• In The Trenches

    What We’re Telling Congress To Do About Medical School Debt

    Legislators love a good acronym when it’s time to name a bill. That’s one truism you remember when you look at something recently introduced in the U.S. House of Representatives that’s of enormous potential benefit to the nation’s health care and the future of family medicine.

    Loan forgiveness form

    I’m talking about the (deep breath) Creation of Opportunities for Medical Manpower in Underserved Neighborhoods by Indemnifying Tuition and Incentivizing Exceptional Service Act (H.R. 4285). Via funding for the National Health Service Corps’ loan repayment program, the bill would cover 100% of medical school debt repayment for primary care clinicians who work five years in an eligible underserved community.

    Full loan forgiveness is a big deal, but pronouncing FLF sounds a little dismissive, so COMMUNITIES Act it is — and COMMUNITIES Act the Academy supports. The legislation would “help strengthen the primary care physician pipeline, increase access to health care to communities in most need, address medical school debt burdens and help ensure wider access to medical education opportunities,” the AAFP said in a July 7 letter to its sponsor, Rep. Bobby Rush, D-Ill.

    As they are structured and funded now, NHSC repayments — $50,000 for two years and up to $100,000 for five years in some cases — do not cover the full cost of medical school. Not even close, given that the average debt load for graduating students is $200,000 to $250,000. That shortfall is even more alarming given research showing that loan forgiveness or repayment programs directly influence physician specialty choice. Meanwhile, we continue to stare down the barrel of a projected primary care shortage of some 48,000 physicians by 2034.

    Rep. Rush gets it. In a press release his office issued to accompany introduction of the COMMUNITIES Act, he said, “Right now, many underserved communities, including on the South Side of Chicago, are suffering from an acute lack of primary care physicians, and specifically, physicians of color. Studies show that Black patients have better outcomes when treated by Black doctors, and that Black doctors are less likely to harbor implicit racial biases that can harm patients of color.”

    To further build on Rush’s efforts to decrease medical student loan debt in general and among communities of color in particular, the Academy earlier this year also endorsed the Strengthening America’s Health Care Readiness Act (S. 54), which would provide a one-time supplemental investment in the NHSC program to help meet the challenges highlighted by the COVID-19 pandemic. The bill also would set aside funding to recruit physicians from racial and ethnic minorities and students from low-income urban and rural areas. Particularly in the wake of the COVID-19 pandemic, Academy leaders are highly attuned to this issue, this shortage within a shortage. The effects are real and significant. For example, a study published in 2018 suggests that an increase in the number of Black physicians could reduce the Black-white male gap in cardiovascular mortality by 19%.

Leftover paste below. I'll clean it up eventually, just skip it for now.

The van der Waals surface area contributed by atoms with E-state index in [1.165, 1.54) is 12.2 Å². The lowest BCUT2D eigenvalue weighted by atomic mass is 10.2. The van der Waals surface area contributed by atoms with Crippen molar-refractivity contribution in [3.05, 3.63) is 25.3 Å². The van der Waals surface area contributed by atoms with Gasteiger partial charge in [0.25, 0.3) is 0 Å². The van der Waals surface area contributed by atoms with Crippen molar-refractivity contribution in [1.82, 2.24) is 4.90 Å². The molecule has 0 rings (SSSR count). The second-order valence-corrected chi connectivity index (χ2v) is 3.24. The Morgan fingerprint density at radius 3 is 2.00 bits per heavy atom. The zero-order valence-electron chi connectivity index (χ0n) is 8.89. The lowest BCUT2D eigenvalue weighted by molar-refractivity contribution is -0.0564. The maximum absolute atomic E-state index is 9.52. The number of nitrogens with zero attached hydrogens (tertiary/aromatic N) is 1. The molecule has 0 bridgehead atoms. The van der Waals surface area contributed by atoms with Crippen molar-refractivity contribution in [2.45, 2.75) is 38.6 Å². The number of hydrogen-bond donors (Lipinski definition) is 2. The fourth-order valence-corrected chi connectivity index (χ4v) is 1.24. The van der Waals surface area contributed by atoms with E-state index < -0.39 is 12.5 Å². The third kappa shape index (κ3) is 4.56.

This year’s American Rescue Plan Act increased NHSC funding by $800 million, a boost the Academy welcomed and one that positioned the office to make its most-ever awards in a single year. And its central role in the COMMUNITIES Act is well in line with longstanding AAFP policy goals. As AAFP President Ada Stewart, M.D., a former NHSC scholar, said this past spring, “We’ve advocated for reauthorization and appropriate funding of the National Health Service Corps for many years. We have to look at the importance of addressing our future workforce issues in addition to addressing health care disparities. The National Health Service Corps is a means to do both.”

    For now, the legislation has relatively few co-sponsors. But the AAFP’s Center for State Policy tracked student-debt-related bills in more than 15 states this year and found some promising activity.

    Arizona’s governor signed legislation, passed there in March, building on an existing program there aimed to place physicians in rural federally designated health professional shortage areas or medically underserved areas. Practitioners are eligible to receive up to $65,000 of loan-repayment funds for their first two years of service, then $35,000 annually for subsequent years.

    Awaiting the governor’s signature in Delaware is legislation creating a loan-repayment program for new primary care physicians who work in underserved areas and accept Medicaid and Medicare patients. That one allows up to $50,000 a year for four years.

    Out west, a powerful example of loan repayment progress achieved with the support and participation of family physicians is CalHealthCares. That program devotes several hundred million dollars a year to medical school debt, with two-thirds of the awards going to physicians (and the other third to dentists). Among the physicians’ share, half goes to subpecialists and half goes to primary care physicians. And the California AFP, which advocated for CalHealthCares and sits on its advisory committee, tells me that 45 percent of the program’s primary care recipients are family physicians.

    Stephanie Quinn is senior vice president of advocacy, practice advancement and policy.


    The opinions and views expressed here are those of the authors and do not necessarily represent or reflect the opinions and views of the American Academy of Family Physicians. This blog is not intended to provide medical, financial, or legal advice. All comments are moderated and will be removed if they violate our Terms of Use.